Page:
Then, about ten or so years ago I noticed a steam canner offered through gardening catalogs. The catalog entry implied it would be a more efficient method of canning. Intrigued, I put in my order, and haven’t looked back.
The first time I used the steam canner I was in love with the idea. It holds only a couple quarts of water, in comparison to four gallons used for hot water bath, so it comes to a boil quickly, getting the whole job done much, much quicker.
The jars have been filled with catsup
and are waiting for processing.
Except for water amounts, the two canning methods are basically the same. Either method can be used to process fruits, tomatoes, and pickled foods. Neither method, however, is for canning vegetables and meats. For those you need a pressure canner.
There are three parts to a steam canner. A pan at the bottom that is about three inches deep, a rack that fits in the pan, and a tall lid that fits over the pan. There are a couple of holes in the lid to vent steam. Seven quart jars, or eight pint jars will fit on the rack. Fewer jars work too, and if you have only one jar to process, that is fine too. This means that steam canning is adaptable to smaller harvests-  and with less water to boil, less energy is wasted.
I found on Wikipedia that steam is actually a gas, and it works by carrying the energy of the boiling water. I thought, too, about the cog train that runs on steam and full of passengers climbs Mt. Washington, the highest peak in the northeast. Steam cooks vegetables, heats New York, and powers trains. If it can do all of that, then it seems unquestionable that steam can seal jars of food.
This year I had a yen for a childhood favorite, Grandma’s chow chow, a corn relish. So I made some of that, and three batches of plum chutney since the plum tree did really well, and some tomato catsup. Yum. The pantry is looking well stocked, and winter will be delicious. -jmm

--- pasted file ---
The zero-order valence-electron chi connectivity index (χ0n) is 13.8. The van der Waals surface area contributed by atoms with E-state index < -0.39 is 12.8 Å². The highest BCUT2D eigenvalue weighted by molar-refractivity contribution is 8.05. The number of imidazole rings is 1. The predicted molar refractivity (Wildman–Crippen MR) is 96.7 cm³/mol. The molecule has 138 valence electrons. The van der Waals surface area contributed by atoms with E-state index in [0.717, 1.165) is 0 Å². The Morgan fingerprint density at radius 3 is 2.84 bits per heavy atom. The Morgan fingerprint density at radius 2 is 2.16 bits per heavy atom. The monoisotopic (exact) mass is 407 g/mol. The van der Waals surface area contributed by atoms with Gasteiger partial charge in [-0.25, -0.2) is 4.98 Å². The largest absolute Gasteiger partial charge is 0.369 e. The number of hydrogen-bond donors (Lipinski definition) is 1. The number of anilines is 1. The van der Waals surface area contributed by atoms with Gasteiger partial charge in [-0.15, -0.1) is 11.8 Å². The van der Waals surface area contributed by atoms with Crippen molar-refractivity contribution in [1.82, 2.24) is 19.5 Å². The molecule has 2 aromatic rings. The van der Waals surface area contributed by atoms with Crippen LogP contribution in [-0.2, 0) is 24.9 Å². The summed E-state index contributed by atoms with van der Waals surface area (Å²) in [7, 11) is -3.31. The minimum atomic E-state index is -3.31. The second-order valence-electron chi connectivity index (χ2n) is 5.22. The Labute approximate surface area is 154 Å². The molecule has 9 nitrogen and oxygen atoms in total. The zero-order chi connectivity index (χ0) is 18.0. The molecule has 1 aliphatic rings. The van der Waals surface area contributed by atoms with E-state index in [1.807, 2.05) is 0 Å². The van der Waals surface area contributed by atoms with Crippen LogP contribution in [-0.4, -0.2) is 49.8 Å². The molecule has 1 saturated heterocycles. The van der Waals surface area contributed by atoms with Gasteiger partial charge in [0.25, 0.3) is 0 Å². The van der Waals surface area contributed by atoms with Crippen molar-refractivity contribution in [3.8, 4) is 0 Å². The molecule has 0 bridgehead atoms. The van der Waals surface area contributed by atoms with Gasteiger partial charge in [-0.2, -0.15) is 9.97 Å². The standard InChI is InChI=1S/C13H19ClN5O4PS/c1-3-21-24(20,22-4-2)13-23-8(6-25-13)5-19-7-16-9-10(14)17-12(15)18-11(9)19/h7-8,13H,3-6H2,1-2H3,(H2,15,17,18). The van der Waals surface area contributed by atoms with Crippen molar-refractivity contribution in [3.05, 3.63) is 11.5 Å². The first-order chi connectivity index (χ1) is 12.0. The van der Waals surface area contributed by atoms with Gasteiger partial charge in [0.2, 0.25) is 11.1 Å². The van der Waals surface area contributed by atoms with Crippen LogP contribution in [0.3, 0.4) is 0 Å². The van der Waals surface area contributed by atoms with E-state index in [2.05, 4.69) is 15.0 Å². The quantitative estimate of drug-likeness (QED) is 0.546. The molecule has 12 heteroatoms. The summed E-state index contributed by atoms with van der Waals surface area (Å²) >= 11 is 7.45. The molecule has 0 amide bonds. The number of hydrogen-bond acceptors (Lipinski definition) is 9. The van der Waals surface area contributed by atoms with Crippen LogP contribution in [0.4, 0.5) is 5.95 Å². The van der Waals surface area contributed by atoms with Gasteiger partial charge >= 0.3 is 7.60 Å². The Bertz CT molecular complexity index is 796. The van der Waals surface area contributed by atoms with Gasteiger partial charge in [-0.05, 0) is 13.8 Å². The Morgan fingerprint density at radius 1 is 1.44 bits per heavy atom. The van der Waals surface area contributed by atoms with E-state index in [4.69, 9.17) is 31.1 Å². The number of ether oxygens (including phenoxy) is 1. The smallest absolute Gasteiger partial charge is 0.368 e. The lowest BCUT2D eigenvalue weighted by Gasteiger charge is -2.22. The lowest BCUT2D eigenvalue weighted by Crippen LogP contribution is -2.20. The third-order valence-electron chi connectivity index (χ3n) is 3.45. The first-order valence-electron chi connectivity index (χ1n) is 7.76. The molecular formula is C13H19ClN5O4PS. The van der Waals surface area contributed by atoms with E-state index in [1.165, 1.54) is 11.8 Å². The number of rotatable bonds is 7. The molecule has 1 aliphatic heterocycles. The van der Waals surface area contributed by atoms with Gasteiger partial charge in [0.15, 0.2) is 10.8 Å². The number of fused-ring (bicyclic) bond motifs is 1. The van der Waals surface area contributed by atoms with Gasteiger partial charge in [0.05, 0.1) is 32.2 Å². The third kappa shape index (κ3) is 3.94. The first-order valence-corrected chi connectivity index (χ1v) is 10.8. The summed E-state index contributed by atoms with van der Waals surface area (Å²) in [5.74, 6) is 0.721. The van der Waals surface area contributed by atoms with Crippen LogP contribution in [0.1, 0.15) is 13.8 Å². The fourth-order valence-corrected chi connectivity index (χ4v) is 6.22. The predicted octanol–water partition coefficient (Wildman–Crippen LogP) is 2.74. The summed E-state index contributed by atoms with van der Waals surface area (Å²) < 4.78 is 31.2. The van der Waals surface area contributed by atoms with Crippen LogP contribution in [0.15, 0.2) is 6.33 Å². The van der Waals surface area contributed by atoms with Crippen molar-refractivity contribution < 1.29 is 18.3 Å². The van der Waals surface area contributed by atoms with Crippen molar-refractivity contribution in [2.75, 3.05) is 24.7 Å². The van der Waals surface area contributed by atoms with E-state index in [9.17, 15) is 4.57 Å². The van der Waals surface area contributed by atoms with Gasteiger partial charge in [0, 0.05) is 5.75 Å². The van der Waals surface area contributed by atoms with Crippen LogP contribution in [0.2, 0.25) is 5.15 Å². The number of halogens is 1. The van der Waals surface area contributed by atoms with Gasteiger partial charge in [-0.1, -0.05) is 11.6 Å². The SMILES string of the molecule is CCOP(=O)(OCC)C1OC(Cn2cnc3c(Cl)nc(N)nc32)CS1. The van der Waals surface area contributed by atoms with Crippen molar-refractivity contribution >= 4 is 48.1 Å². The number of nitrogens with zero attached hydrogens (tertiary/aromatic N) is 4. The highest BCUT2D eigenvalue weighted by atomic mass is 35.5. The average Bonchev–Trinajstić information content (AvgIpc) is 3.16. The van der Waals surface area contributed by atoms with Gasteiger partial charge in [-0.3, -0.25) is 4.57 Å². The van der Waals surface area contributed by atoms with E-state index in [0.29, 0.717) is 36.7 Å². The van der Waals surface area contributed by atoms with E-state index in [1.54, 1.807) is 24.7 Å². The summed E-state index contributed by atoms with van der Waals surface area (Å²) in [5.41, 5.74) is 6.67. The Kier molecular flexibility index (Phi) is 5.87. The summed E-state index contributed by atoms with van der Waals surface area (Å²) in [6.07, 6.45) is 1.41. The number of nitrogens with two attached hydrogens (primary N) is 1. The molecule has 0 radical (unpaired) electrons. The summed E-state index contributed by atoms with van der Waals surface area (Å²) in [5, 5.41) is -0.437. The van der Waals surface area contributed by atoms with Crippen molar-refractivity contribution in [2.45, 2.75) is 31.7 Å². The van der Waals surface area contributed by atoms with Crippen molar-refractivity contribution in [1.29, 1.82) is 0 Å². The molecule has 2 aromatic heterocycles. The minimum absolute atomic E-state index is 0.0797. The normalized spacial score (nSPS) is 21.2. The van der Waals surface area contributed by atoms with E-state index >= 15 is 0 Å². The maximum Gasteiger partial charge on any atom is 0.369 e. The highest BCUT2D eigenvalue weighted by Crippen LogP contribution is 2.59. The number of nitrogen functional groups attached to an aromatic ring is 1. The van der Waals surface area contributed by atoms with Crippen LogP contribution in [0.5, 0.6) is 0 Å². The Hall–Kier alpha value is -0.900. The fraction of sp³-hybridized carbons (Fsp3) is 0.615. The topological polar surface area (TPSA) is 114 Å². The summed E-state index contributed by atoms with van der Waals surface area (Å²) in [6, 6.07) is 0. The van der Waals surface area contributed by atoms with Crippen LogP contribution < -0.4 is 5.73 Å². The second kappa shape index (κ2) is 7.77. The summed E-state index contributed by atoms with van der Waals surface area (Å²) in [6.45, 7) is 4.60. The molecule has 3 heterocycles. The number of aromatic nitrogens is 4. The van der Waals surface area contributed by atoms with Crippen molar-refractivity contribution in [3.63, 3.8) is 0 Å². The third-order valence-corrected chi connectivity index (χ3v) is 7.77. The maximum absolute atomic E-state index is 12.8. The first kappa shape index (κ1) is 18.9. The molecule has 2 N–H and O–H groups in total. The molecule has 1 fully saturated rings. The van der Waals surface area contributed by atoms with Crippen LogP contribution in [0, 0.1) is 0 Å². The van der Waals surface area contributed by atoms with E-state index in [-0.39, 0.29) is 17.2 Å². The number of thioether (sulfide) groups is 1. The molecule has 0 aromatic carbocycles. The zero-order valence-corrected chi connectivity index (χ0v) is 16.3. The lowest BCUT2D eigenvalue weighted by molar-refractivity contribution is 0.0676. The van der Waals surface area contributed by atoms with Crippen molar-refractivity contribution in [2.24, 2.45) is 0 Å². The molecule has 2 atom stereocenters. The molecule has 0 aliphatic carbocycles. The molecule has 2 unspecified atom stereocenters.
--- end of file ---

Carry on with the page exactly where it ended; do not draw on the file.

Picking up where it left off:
Monday, September 12, 2011

Plum Salsa

Stanley plums

We are having a great plum crop this year, the best our tree has ever done. The tree is about twelve years old, and in the past three or four years we’ve been getting enough plums to make a few things like cobblers, chutneys, and salsa. This year we’ve made plenty of those and even gave some plums to the neighbors. It always feels good to grow more than we can use. Our plums are Stanley, or prune plums, a little less sweet and much less watery than the bigger dessert types, making them ideal for using in recipes.  
Making plum salsa
Besides the abundance of plums, the colors of the garden inspired this salsa: deep purple plums, orange Habanero and bright red Cayenne peppers and green cilantro. This recipe is for a raw salsa. Because it is raw it’s not suitable for canning, but we’re going to try freezing some.  
Be sure to put on some latex or rubber gloves to chop up the peppers. Use a sharpened chef’s knife for the chopping. Fewer seeds go flying with a sharp knife, and a dull one tends to squish the peppers instead of cutting. Wash the knife and cutting board with hot water and soap when finished. 
Much of the heat of hot peppers is in the seeds and inner ribs. If you like serious heat leave them in. If not trim them out. If your taste buds are on the milder side, you can substitute sweet bell peppers.
4 cups of prune plums, pitted and diced (30 to 40 plums depending on size)
1 lime, juiced
2 avocados, peeled, pitted, and diced into 1/2” chunks